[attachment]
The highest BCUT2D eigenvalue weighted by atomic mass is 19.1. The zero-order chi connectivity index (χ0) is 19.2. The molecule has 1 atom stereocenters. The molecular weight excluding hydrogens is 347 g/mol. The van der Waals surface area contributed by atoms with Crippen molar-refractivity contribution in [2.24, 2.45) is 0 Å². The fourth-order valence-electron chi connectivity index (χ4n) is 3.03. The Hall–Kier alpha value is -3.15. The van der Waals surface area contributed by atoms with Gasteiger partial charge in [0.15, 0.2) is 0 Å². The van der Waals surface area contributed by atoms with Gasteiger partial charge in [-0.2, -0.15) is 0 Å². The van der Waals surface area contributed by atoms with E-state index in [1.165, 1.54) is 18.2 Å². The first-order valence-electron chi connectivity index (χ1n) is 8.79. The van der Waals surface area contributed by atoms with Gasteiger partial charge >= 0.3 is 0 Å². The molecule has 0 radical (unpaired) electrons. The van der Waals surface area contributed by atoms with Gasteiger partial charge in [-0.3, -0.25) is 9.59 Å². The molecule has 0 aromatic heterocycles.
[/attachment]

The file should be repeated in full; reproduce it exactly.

The highest BCUT2D eigenvalue weighted by atomic mass is 19.1. The zero-order chi connectivity index (χ0) is 19.2. The molecule has 1 atom stereocenters. The molecular weight excluding hydrogens is 347 g/mol. The van der Waals surface area contributed by atoms with Crippen molar-refractivity contribution in [2.24, 2.45) is 0 Å². The fourth-order valence-electron chi connectivity index (χ4n) is 3.03. The Hall–Kier alpha value is -3.15. The van der Waals surface area contributed by atoms with Gasteiger partial charge in [0.15, 0.2) is 0 Å². The van der Waals surface area contributed by atoms with Gasteiger partial charge in [-0.2, -0.15) is 0 Å². The van der Waals surface area contributed by atoms with E-state index in [1.165, 1.54) is 18.2 Å². The first-order valence-electron chi connectivity index (χ1n) is 8.79. The van der Waals surface area contributed by atoms with Gasteiger partial charge >= 0.3 is 0 Å². The molecule has 0 radical (unpaired) electrons. The van der Waals surface area contributed by atoms with Gasteiger partial charge in [-0.3, -0.25) is 9.59 Å². The molecule has 0 aromatic heterocycles.